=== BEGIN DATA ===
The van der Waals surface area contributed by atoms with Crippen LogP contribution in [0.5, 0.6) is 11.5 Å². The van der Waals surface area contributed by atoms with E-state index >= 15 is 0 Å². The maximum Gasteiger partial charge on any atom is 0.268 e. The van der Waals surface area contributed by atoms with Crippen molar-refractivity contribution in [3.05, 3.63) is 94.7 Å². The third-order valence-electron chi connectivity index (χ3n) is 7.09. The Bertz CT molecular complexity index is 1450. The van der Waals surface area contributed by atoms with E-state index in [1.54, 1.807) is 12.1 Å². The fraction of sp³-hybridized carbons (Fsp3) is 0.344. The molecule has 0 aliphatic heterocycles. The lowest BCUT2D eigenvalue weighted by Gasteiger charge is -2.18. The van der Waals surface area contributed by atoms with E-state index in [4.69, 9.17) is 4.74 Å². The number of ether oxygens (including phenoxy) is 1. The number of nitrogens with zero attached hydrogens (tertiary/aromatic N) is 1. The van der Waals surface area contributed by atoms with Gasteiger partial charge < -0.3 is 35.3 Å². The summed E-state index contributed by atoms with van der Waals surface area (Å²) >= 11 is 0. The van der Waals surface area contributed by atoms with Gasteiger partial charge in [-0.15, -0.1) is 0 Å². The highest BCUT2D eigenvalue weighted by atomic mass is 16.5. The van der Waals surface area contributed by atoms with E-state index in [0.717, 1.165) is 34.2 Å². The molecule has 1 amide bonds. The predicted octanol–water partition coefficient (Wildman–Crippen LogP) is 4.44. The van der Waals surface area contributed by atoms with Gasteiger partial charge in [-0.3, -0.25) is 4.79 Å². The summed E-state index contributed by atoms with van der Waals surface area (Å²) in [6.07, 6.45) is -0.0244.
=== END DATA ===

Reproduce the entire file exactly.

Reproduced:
The van der Waals surface area contributed by atoms with Crippen LogP contribution in [0.5, 0.6) is 11.5 Å². The van der Waals surface area contributed by atoms with E-state index >= 15 is 0 Å². The maximum Gasteiger partial charge on any atom is 0.268 e. The van der Waals surface area contributed by atoms with Crippen molar-refractivity contribution in [3.05, 3.63) is 94.7 Å². The third-order valence-electron chi connectivity index (χ3n) is 7.09. The Bertz CT molecular complexity index is 1450. The van der Waals surface area contributed by atoms with E-state index in [1.54, 1.807) is 12.1 Å². The fraction of sp³-hybridized carbons (Fsp3) is 0.344. The molecule has 0 aliphatic heterocycles. The lowest BCUT2D eigenvalue weighted by Gasteiger charge is -2.18. The van der Waals surface area contributed by atoms with E-state index in [4.69, 9.17) is 4.74 Å². The number of ether oxygens (including phenoxy) is 1. The number of nitrogens with zero attached hydrogens (tertiary/aromatic N) is 1. The van der Waals surface area contributed by atoms with Gasteiger partial charge < -0.3 is 35.3 Å². The summed E-state index contributed by atoms with van der Waals surface area (Å²) >= 11 is 0. The van der Waals surface area contributed by atoms with Gasteiger partial charge in [-0.15, -0.1) is 0 Å². The highest BCUT2D eigenvalue weighted by atomic mass is 16.5. The van der Waals surface area contributed by atoms with E-state index in [0.717, 1.165) is 34.2 Å². The molecule has 1 amide bonds. The predicted octanol–water partition coefficient (Wildman–Crippen LogP) is 4.44. The van der Waals surface area contributed by atoms with Gasteiger partial charge in [-0.3, -0.25) is 4.79 Å². The summed E-state index contributed by atoms with van der Waals surface area (Å²) in [6.07, 6.45) is -0.0244.